In a 200 mL vial, hexadecylamine (10 g) and hexadecane (50 mL) were degassed under vacuum at 80° C. The hexadecylamine/hexadecane solution was added to Mo(CO)6 (0.66 g) in a 250 mL round-bottom flask, and stirred at 120° C. to form a solution A.

In a 1 L round-bottom flask, hexadecane (50 mL) and hexadecylamine (5 g) were heated under vacuum at 80° C. for 1 hour. The solution was heated to 250° C., under N2, to form a solution B. At 250° C., 5 mL portions of solution A (maintained at 120° C.) were added to solution B every 5 minutes for 1 hour, to form a solution C.

1-dodecanethiol (7.5 mL) was subsequently added slowly to solution C at 250° C., over 1 hour, using a syringe pump, before stirring for a further hour at 250° C.

The solution was cooled to 60° C., then acetone (400 mL) was added, followed by centrifugation. The residual solids were dispersed in hexane (125 mL).

Chemical Cutting of MoS2 Nanoparticles to Form Single-Layered MoS2 Nanoflakes

th of the dispersion of MoS2 nanoparticles in hexane was combined with 6-aminohexan-1-ol (1.48 g) and propylamine (8.3 mL) in a 250 mL round-bottom flask, and stirred under N2 for 11 days.

Dry acetonitrile (160 mL) was added, then the mixture was stirred under N2 for 6 days.

The mixture was filtered through a 0.20 μm polypropylene syringe filter, resulting in the isolation of the filtrate and solid residues.

To the filtrate, the solvent was vacuum evaporated until an oil was obtained. Dry acetonitrile (6 mL) was added to disperse the solvent-soluble luminescent materials.

To the solid residues, deionized water (30 mL) was added, then the mixture stirred in air for 30 minutes. The resulting solution was filtered through a 0.20 μm polypropylene syringe filter and isolated.

The acetonitrile-soluble material and the water-soluble material displayed different emissive properties to one another. FIG. 6A and FIG. 6B show the PL contour map for the acetonitrile-soluble material and the water-soluble material, respectively. The PL contour map show the emission wavelength (x-axis) at a given excitation wavelength (y-axis), with the intensity (in arbitrary units) being represented by the color scale. As shown in FIG. 6A, the acetonitrile-soluble material displays excitation wavelength-dependent emission, with the highest intensity emission being seen at ˜500 nm when excited at ˜430 nm. As shown in FIG. 6B, the water-soluble material displays excitation wavelength-dependent emission, with the highest intensity emission being seen at ˜450 nm when excited at ˜370 nm. When excited at the same wavelength, the material dissolved in acetonitrile and the material dissolved in water emit at wavelengths distinct to one another.

Example 5: Preparation of MoS2 Nanoparticles and Chemical Cutting

Synthesis of MoS2 Nanoparticles

MoS2 nanoparticles were prepared as per Example 2.

Chemical Cutting of MoS2 Nanoparticles to form Single-Layered MoS2 Nanoflakes

The MoS2 nanoparticles were dissolved in a minimum volume of hexane, then transferred to a round-bottom flask. Myristic acid (10 g) was added and the reaction slowly heated to 110° C. under vacuum.

The vessel was placed under N2 and heated to 330° C. for 50 minutes.

The reaction was cooled to 60° C. Acetone (200 mL) was added, followed by centrifugation. A black material was collected. The supernatant was dried under vacuum using a rotary evaporator.

Acetonitrile (200 mL) was added to the dried solid at 25° C. and shaken well. The material was centrifuged and a black solid was combined with the black material previously collected. The supernatant was separated. The supernatant displayed excitation wavelength-dependent emission, with the highest intensity emission being seen at ˜440 nm when excited at ˜370 nm, as shown in FIG. 7A.

To the combined black solids, acetonitrile (100 mL) was added and warmed while stirring. Some black non-luminescent solid remained undissolved, while the solution developed a deep yellow color that was highly luminescent. The deep yellow solution was separated from the black non-luminescent solid. The deep yellow solution displayed excitation wavelength-dependent emission, with the highest intensity emission being seen at ˜405 nm when excited at ˜340 nm, as shown in FIG. 7B.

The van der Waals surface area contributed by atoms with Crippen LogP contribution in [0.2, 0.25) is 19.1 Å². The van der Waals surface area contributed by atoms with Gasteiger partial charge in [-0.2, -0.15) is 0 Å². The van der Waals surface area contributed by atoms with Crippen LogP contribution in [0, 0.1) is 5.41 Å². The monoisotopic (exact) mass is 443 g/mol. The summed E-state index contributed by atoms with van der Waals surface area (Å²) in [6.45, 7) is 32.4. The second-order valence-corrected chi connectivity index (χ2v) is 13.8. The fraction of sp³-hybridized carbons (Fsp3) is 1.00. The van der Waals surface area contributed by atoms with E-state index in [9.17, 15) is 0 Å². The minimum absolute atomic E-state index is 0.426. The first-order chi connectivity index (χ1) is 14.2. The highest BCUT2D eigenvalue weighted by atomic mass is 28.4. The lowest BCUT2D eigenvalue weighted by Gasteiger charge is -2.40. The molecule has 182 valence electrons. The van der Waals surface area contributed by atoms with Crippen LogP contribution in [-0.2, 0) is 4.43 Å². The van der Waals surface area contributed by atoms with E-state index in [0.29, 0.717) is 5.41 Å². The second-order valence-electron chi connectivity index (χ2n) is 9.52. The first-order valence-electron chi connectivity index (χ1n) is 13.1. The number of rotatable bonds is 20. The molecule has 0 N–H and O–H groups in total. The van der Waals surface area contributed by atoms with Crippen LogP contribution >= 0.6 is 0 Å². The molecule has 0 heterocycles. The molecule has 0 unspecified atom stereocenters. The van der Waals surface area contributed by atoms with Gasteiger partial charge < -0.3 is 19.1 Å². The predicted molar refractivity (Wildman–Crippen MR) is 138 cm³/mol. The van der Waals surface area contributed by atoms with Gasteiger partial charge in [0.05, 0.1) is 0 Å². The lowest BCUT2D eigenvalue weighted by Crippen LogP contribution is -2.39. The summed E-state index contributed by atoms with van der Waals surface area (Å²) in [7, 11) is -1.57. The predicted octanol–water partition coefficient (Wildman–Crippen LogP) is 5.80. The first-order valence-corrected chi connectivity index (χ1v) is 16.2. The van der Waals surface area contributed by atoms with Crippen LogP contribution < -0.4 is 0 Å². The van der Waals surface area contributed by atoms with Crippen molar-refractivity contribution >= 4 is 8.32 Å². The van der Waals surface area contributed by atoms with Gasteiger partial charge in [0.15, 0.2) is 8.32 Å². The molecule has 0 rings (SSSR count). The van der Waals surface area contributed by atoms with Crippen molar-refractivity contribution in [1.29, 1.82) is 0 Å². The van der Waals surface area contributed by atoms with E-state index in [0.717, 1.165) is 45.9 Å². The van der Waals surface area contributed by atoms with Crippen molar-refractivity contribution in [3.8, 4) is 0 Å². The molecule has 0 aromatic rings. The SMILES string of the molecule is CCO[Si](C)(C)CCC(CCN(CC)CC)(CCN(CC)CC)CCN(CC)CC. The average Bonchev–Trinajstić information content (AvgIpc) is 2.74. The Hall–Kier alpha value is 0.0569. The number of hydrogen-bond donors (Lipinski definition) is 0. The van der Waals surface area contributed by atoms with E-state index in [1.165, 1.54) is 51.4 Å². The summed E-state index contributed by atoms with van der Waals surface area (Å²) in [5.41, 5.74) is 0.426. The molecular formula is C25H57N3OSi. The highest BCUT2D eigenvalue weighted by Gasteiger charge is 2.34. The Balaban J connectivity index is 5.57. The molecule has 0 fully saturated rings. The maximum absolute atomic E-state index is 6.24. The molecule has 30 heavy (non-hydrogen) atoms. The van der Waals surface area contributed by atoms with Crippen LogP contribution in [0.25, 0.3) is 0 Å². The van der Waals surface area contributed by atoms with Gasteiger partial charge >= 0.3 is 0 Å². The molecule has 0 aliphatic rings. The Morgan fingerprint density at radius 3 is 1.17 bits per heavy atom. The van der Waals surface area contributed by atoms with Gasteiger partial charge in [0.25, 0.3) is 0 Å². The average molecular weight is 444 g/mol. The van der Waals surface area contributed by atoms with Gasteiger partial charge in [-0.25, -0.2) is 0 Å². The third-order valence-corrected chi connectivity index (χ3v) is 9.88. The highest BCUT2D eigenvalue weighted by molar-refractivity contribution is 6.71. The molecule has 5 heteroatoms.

Advantages of using material formed by the chemical cutting of prefabricated nanoparticles include:

    • the material has uniform properties (composition, shape, and optionally size), leading to uniformity in the thin films and resulting devices;
    • the material is highly soluble, so may be easily processed in a number of solvents to form an ink; and
    • the process allows for control over the flake size from the dimensions of the parent nanoparticles.

Further, doped nanoparticles may be chemically cut as a means to introduce uniform doping into the device.

Solution processing offers the advantages of:

    • control over the layer thickness and the ability to form uniform layers;
    • low deposition cost;
    • scalability; and
    • applicability to flexible substrates for flexible electronics and photovoltaics.

These and other advantages of the present invention will be apparent to those skilled in the art from the foregoing disclosure. Accordingly, it is to be recognized that changes or modifications may be made to the above-described embodiments without departing from the broad inventive concepts of the invention. It is to be understood that this invention is not limited to the particular embodiments described herein and that various changes and modifications may be made without departing from the scope of the present invention as literally and equivalently covered by the following claims.

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Citation

Patents Cited in This Cited by
Title Current Assignee Application Date Publication Date
Surface modified nanoparticles NANOCO TECHNOLOGIES, INC. 21 December 2012 27 June 2013
Preparation of nanoparticle materials NANOCO TECHNOLOGIES LIMITED 10 September 2007 15 September 2009
Encapsulated nanoparticles NANOCO TECHNOLOGIES LTD. 30 March 2011 06 October 2011
Synthesis of substantially monodispersed colloids KANSAS STATE UNIVERSITY RESEARCH FOUNDATION 15 October 2001 17 April 2003
Quantum dots, rods, wires, sheets, and ribbons, and uses thereof ARIZONA BOARD OF REGENTS, A BODY CORPORATE OF THE STATE OF ARIZONA ACTING FOR & ON BEHALF OF ARIZONA STATE UNIVERSITY 03 October 2012 11 April 2013